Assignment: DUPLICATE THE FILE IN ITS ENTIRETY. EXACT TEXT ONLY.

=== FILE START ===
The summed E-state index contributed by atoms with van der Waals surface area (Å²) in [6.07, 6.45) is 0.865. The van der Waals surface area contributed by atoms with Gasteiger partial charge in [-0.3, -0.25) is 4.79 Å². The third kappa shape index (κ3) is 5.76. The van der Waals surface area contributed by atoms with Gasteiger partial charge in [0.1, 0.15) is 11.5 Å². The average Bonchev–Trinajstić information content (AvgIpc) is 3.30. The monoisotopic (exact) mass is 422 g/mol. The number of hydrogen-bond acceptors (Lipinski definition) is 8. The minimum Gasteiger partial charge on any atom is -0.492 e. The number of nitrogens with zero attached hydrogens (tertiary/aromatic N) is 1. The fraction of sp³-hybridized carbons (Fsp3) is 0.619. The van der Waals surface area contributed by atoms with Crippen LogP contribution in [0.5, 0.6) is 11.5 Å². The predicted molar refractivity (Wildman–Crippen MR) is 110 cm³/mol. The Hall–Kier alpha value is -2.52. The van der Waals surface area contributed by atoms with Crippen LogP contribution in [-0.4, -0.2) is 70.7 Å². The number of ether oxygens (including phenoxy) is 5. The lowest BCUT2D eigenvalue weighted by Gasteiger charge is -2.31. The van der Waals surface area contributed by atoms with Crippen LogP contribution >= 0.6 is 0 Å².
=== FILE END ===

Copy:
The summed E-state index contributed by atoms with van der Waals surface area (Å²) in [6.07, 6.45) is 0.865. The van der Waals surface area contributed by atoms with Gasteiger partial charge in [-0.3, -0.25) is 4.79 Å². The third kappa shape index (κ3) is 5.76. The van der Waals surface area contributed by atoms with Gasteiger partial charge in [0.1, 0.15) is 11.5 Å². The average Bonchev–Trinajstić information content (AvgIpc) is 3.30. The monoisotopic (exact) mass is 422 g/mol. The number of hydrogen-bond acceptors (Lipinski definition) is 8. The minimum Gasteiger partial charge on any atom is -0.492 e. The number of nitrogens with zero attached hydrogens (tertiary/aromatic N) is 1. The fraction of sp³-hybridized carbons (Fsp3) is 0.619. The van der Waals surface area contributed by atoms with Crippen LogP contribution in [0.5, 0.6) is 11.5 Å². The predicted molar refractivity (Wildman–Crippen MR) is 110 cm³/mol. The Hall–Kier alpha value is -2.52. The van der Waals surface area contributed by atoms with Crippen LogP contribution in [-0.4, -0.2) is 70.7 Å². The number of ether oxygens (including phenoxy) is 5. The lowest BCUT2D eigenvalue weighted by Gasteiger charge is -2.31. The van der Waals surface area contributed by atoms with Crippen LogP contribution >= 0.6 is 0 Å².